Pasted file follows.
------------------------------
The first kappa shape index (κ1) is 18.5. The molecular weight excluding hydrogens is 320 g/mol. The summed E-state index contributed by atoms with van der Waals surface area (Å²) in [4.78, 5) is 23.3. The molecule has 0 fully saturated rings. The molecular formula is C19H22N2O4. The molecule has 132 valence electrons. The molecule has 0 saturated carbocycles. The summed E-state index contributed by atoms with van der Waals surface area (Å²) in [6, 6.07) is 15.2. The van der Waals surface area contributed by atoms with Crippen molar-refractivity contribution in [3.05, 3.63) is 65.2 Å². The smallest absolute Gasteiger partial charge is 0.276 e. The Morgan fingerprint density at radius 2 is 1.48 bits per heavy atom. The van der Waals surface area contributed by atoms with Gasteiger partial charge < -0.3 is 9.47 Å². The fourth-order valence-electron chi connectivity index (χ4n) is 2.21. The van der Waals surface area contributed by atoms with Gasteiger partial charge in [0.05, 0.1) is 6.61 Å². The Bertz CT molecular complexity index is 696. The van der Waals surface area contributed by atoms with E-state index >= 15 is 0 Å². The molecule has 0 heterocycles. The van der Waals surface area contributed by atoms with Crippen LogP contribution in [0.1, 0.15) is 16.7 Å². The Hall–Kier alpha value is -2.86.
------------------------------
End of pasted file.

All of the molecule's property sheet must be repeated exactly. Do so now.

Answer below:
The first kappa shape index (κ1) is 18.5. The molecular weight excluding hydrogens is 320 g/mol. The summed E-state index contributed by atoms with van der Waals surface area (Å²) in [4.78, 5) is 23.3. The molecule has 0 fully saturated rings. The molecular formula is C19H22N2O4. The molecule has 132 valence electrons. The molecule has 0 saturated carbocycles. The summed E-state index contributed by atoms with van der Waals surface area (Å²) in [6, 6.07) is 15.2. The van der Waals surface area contributed by atoms with Crippen molar-refractivity contribution in [3.05, 3.63) is 65.2 Å². The smallest absolute Gasteiger partial charge is 0.276 e. The Morgan fingerprint density at radius 2 is 1.48 bits per heavy atom. The van der Waals surface area contributed by atoms with Gasteiger partial charge < -0.3 is 9.47 Å². The fourth-order valence-electron chi connectivity index (χ4n) is 2.21. The van der Waals surface area contributed by atoms with Gasteiger partial charge in [0.05, 0.1) is 6.61 Å². The Bertz CT molecular complexity index is 696. The van der Waals surface area contributed by atoms with E-state index >= 15 is 0 Å². The molecule has 0 heterocycles. The van der Waals surface area contributed by atoms with Crippen LogP contribution in [0.1, 0.15) is 16.7 Å². The Hall–Kier alpha value is -2.86.